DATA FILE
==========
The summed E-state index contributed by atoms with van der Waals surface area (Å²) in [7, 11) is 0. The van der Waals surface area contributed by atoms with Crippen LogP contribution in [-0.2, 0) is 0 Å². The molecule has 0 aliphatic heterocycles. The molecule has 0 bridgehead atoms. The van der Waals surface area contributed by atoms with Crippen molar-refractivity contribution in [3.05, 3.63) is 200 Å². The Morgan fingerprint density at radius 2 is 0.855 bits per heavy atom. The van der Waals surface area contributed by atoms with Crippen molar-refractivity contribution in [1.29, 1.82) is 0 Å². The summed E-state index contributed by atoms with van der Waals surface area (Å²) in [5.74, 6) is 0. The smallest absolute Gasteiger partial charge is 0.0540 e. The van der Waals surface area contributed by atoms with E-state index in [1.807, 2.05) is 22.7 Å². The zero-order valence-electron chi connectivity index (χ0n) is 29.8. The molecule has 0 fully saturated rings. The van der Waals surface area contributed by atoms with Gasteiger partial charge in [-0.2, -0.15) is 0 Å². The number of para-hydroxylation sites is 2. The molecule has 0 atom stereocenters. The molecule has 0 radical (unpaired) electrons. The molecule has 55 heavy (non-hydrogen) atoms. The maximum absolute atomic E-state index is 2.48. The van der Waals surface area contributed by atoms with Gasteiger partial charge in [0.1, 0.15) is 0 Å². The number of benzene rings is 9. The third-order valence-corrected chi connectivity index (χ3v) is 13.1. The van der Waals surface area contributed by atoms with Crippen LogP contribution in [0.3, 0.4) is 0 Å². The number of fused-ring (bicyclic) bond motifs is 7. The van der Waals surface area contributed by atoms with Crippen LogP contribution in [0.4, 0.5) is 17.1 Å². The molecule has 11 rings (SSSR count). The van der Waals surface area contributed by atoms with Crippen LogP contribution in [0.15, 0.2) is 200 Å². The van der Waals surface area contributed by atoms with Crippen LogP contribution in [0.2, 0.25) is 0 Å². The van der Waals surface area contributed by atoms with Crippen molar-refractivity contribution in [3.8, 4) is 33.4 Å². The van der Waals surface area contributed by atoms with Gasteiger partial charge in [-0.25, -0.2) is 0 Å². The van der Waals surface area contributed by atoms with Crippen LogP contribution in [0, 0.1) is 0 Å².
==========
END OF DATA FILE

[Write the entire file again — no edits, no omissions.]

The summed E-state index contributed by atoms with van der Waals surface area (Å²) in [7, 11) is 0. The van der Waals surface area contributed by atoms with Crippen LogP contribution in [-0.2, 0) is 0 Å². The molecule has 0 aliphatic heterocycles. The molecule has 0 bridgehead atoms. The van der Waals surface area contributed by atoms with Crippen molar-refractivity contribution in [3.05, 3.63) is 200 Å². The Morgan fingerprint density at radius 2 is 0.855 bits per heavy atom. The van der Waals surface area contributed by atoms with Crippen molar-refractivity contribution in [1.29, 1.82) is 0 Å². The summed E-state index contributed by atoms with van der Waals surface area (Å²) in [5.74, 6) is 0. The smallest absolute Gasteiger partial charge is 0.0540 e. The van der Waals surface area contributed by atoms with E-state index in [1.807, 2.05) is 22.7 Å². The zero-order valence-electron chi connectivity index (χ0n) is 29.8. The molecule has 0 fully saturated rings. The van der Waals surface area contributed by atoms with Gasteiger partial charge in [-0.2, -0.15) is 0 Å². The number of para-hydroxylation sites is 2. The molecule has 0 atom stereocenters. The molecule has 0 radical (unpaired) electrons. The molecule has 55 heavy (non-hydrogen) atoms. The maximum absolute atomic E-state index is 2.48. The van der Waals surface area contributed by atoms with Gasteiger partial charge in [0.1, 0.15) is 0 Å². The number of benzene rings is 9. The third-order valence-corrected chi connectivity index (χ3v) is 13.1. The van der Waals surface area contributed by atoms with Crippen LogP contribution in [0.3, 0.4) is 0 Å². The number of fused-ring (bicyclic) bond motifs is 7. The van der Waals surface area contributed by atoms with Crippen LogP contribution in [0.4, 0.5) is 17.1 Å². The molecule has 11 rings (SSSR count). The van der Waals surface area contributed by atoms with Crippen LogP contribution in [0.15, 0.2) is 200 Å². The van der Waals surface area contributed by atoms with Crippen LogP contribution in [0.2, 0.25) is 0 Å². The van der Waals surface area contributed by atoms with Crippen molar-refractivity contribution in [3.8, 4) is 33.4 Å². The van der Waals surface area contributed by atoms with Gasteiger partial charge in [-0.25, -0.2) is 0 Å². The van der Waals surface area contributed by atoms with Crippen LogP contribution in [0, 0.1) is 0 Å².